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ISSN: 1233-9989
Nursing Problems / Problemy Pielęgniarstwa
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vol. 27
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Ocena występowania samotności oraz czynników ją modyfikujących w grupie pacjentów przebywających w izbie przyjęć ze szczególnym uwzględnieniem częstości pobytów

Joanna N. Misztal
Magdalena Bikowska

Independent Long-term Care Unit, Pomeranian Medical University in Szczecin, Poland
Data publikacji online: 2019/11/18
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Loneliness is a growing civilisation problem of the 21st century. It affects the human physiology and psyche and other aspects of quality of life. As observations in large agglomerations show, the increase of loneliness results in condi-tions that enforce artificiality and shallowness of inter-human interactions, interpersonal relationships become incom-plete, contacts superficial, random, and broken [1]. The civilisation model that we have observed in recent years in Po-land, in the situation of cessation or reduction of professional and family obligations, gives profit in the form of a free time pool [2]. Such situations include, for example, converting from a multigenerational family into a single-generation household, or changing the occupational situation or marital status.
In 1986, over 8% of Polish society were people over 65 years of age. As predicted by demographers, in Poland in 2050 as much as 35.8% of people will be over 60 years old [2]. Basic data available on the website of the Central Statistical Office inform that the demographic load ratio, defined as the number of non-working age population per 100 persons of working age, in 2017 already reached a worrying level of 63, which in the long term will have significant economic and social consequences [3, 4].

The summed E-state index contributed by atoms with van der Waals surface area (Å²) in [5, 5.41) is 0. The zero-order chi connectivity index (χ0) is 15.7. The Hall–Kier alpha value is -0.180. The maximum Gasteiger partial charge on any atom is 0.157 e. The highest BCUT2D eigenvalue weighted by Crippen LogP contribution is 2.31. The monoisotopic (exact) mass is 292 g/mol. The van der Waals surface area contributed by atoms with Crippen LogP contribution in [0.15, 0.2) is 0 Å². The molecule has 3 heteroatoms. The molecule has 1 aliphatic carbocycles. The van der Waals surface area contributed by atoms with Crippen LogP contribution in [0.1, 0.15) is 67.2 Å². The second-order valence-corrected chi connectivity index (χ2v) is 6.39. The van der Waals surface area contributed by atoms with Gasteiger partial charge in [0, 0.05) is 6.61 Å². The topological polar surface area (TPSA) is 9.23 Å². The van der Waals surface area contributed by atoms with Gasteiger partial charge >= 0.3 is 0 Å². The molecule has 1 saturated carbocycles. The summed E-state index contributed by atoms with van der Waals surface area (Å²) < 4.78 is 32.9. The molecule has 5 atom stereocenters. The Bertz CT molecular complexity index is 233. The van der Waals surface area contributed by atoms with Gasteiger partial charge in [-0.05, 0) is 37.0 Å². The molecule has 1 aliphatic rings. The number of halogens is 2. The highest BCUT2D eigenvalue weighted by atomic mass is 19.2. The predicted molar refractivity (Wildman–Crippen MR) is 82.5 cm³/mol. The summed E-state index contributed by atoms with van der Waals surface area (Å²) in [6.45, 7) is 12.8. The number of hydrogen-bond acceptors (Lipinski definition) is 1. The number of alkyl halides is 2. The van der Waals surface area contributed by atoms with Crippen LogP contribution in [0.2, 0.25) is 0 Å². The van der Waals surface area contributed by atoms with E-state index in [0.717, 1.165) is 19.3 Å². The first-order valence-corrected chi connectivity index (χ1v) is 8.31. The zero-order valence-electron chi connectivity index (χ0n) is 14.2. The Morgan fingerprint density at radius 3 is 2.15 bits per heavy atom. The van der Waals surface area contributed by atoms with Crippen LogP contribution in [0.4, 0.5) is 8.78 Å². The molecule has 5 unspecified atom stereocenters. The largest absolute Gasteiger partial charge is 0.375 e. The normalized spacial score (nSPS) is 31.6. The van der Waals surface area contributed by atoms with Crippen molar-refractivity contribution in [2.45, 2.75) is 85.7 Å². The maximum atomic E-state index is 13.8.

The course of aging and old age is individualised. The form of spending time has an impact on this process, which translates into a lifestyle that can be diametrically different for people of the same age. Attitudes towards old age represented by the seniors can be divided into several types:
• working people who continue their work despite reaching retirement age;
• gardeners who remain physically active, resting in the form of an active hobby;
• home and family people, involved in the life of relatives and family matters, closely related to the role of grandmother and grandfather;
• social, active in various associations, organisations and volunteers;
• entertainment, benefiting from cultural institutions;
• globetrotters who have found time to travel and visit new places;
• pious people who increase the importance of religion and the need to participate in religious rites;
• patients who focus on activities related to themselves and their health [2, 5, 6].
Literature defines various forms of seniors’ activity; however, the study “The social situation of people aged 65+” carried out by ARC Rynek i Opinia shows that seniors try to fight with loneliness mainly through activities per-formed alone, such as: reading or solving crosswords, watching TV [7].